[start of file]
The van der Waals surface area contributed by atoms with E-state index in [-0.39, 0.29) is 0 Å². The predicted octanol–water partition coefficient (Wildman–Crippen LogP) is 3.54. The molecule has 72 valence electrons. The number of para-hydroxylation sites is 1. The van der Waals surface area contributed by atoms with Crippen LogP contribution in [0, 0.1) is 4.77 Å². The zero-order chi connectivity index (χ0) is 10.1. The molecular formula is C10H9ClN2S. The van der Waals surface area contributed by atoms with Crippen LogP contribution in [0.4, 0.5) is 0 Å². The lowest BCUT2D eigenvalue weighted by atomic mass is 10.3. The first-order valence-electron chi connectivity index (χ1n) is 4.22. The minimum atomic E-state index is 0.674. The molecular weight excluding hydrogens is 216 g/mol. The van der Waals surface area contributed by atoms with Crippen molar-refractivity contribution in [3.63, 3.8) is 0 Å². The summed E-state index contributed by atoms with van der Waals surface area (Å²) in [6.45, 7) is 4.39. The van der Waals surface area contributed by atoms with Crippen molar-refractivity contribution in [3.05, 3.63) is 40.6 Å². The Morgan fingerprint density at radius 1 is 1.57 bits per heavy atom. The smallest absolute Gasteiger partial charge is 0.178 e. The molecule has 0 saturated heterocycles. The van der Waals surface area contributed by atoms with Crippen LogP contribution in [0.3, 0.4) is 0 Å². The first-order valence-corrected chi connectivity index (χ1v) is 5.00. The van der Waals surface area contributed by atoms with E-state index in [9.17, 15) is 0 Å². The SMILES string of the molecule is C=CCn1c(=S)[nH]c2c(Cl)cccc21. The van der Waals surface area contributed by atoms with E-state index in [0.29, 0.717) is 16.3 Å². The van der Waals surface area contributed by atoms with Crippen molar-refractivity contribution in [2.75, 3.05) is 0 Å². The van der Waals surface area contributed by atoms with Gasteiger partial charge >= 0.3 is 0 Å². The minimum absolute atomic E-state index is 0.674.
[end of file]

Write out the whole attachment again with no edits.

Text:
The van der Waals surface area contributed by atoms with E-state index in [-0.39, 0.29) is 0 Å². The predicted octanol–water partition coefficient (Wildman–Crippen LogP) is 3.54. The molecule has 72 valence electrons. The number of para-hydroxylation sites is 1. The van der Waals surface area contributed by atoms with Crippen LogP contribution in [0, 0.1) is 4.77 Å². The zero-order chi connectivity index (χ0) is 10.1. The molecular formula is C10H9ClN2S. The van der Waals surface area contributed by atoms with Crippen LogP contribution in [0.4, 0.5) is 0 Å². The lowest BCUT2D eigenvalue weighted by atomic mass is 10.3. The first-order valence-electron chi connectivity index (χ1n) is 4.22. The minimum atomic E-state index is 0.674. The molecular weight excluding hydrogens is 216 g/mol. The van der Waals surface area contributed by atoms with Crippen molar-refractivity contribution in [3.63, 3.8) is 0 Å². The summed E-state index contributed by atoms with van der Waals surface area (Å²) in [6.45, 7) is 4.39. The van der Waals surface area contributed by atoms with Crippen molar-refractivity contribution in [3.05, 3.63) is 40.6 Å². The Morgan fingerprint density at radius 1 is 1.57 bits per heavy atom. The smallest absolute Gasteiger partial charge is 0.178 e. The molecule has 0 saturated heterocycles. The van der Waals surface area contributed by atoms with Crippen LogP contribution in [0.3, 0.4) is 0 Å². The first-order valence-corrected chi connectivity index (χ1v) is 5.00. The van der Waals surface area contributed by atoms with E-state index in [9.17, 15) is 0 Å². The SMILES string of the molecule is C=CCn1c(=S)[nH]c2c(Cl)cccc21. The van der Waals surface area contributed by atoms with E-state index in [0.29, 0.717) is 16.3 Å². The van der Waals surface area contributed by atoms with Crippen molar-refractivity contribution in [2.75, 3.05) is 0 Å². The van der Waals surface area contributed by atoms with Gasteiger partial charge >= 0.3 is 0 Å². The minimum absolute atomic E-state index is 0.674.